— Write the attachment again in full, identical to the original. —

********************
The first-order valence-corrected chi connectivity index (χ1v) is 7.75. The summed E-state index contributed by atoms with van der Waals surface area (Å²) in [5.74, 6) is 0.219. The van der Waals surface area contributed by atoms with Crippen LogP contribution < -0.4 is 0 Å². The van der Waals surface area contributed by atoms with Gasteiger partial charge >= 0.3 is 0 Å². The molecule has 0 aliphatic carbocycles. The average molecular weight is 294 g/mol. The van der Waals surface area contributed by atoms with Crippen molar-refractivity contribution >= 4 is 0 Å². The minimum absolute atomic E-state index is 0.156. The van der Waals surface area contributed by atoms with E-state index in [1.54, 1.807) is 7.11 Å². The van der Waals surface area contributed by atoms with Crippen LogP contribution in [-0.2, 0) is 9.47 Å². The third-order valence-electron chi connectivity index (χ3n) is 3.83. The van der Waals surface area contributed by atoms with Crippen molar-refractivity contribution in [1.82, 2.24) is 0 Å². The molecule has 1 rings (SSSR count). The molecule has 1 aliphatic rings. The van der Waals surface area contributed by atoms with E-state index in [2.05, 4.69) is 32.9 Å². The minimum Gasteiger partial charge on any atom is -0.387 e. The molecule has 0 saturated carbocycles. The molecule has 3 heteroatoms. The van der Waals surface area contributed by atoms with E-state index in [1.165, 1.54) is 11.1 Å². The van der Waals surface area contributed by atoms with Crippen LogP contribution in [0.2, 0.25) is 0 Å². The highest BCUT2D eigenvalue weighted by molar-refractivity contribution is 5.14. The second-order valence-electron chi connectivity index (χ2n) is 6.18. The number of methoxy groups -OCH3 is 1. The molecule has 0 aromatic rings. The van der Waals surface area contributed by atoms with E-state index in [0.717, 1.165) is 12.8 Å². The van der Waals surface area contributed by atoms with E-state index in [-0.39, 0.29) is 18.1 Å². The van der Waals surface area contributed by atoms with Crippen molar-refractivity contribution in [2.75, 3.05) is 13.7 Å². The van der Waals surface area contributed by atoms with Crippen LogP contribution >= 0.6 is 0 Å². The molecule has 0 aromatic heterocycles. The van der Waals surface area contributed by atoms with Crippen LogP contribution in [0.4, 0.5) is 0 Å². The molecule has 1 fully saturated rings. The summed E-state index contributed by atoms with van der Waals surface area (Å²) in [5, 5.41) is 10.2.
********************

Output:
The first-order valence-corrected chi connectivity index (χ1v) is 7.75. The summed E-state index contributed by atoms with van der Waals surface area (Å²) in [5.74, 6) is 0.219. The van der Waals surface area contributed by atoms with Crippen LogP contribution < -0.4 is 0 Å². The van der Waals surface area contributed by atoms with Gasteiger partial charge >= 0.3 is 0 Å². The molecule has 0 aliphatic carbocycles. The average molecular weight is 294 g/mol. The van der Waals surface area contributed by atoms with Crippen molar-refractivity contribution >= 4 is 0 Å². The minimum absolute atomic E-state index is 0.156. The van der Waals surface area contributed by atoms with E-state index in [1.54, 1.807) is 7.11 Å². The van der Waals surface area contributed by atoms with Crippen LogP contribution in [-0.2, 0) is 9.47 Å². The third-order valence-electron chi connectivity index (χ3n) is 3.83. The van der Waals surface area contributed by atoms with Crippen molar-refractivity contribution in [1.82, 2.24) is 0 Å². The molecule has 1 rings (SSSR count). The molecule has 1 aliphatic rings. The van der Waals surface area contributed by atoms with E-state index in [2.05, 4.69) is 32.9 Å². The minimum Gasteiger partial charge on any atom is -0.387 e. The molecule has 0 saturated carbocycles. The molecule has 3 heteroatoms. The van der Waals surface area contributed by atoms with E-state index in [1.165, 1.54) is 11.1 Å². The van der Waals surface area contributed by atoms with Crippen LogP contribution in [0.2, 0.25) is 0 Å². The highest BCUT2D eigenvalue weighted by molar-refractivity contribution is 5.14. The second-order valence-electron chi connectivity index (χ2n) is 6.18. The number of methoxy groups -OCH3 is 1. The molecule has 0 aromatic rings. The van der Waals surface area contributed by atoms with E-state index in [0.717, 1.165) is 12.8 Å². The van der Waals surface area contributed by atoms with E-state index in [-0.39, 0.29) is 18.1 Å². The van der Waals surface area contributed by atoms with Crippen molar-refractivity contribution in [2.75, 3.05) is 13.7 Å². The van der Waals surface area contributed by atoms with Crippen LogP contribution >= 0.6 is 0 Å². The molecule has 0 aromatic heterocycles. The van der Waals surface area contributed by atoms with Crippen LogP contribution in [0.4, 0.5) is 0 Å². The molecule has 1 fully saturated rings. The summed E-state index contributed by atoms with van der Waals surface area (Å²) in [5, 5.41) is 10.2.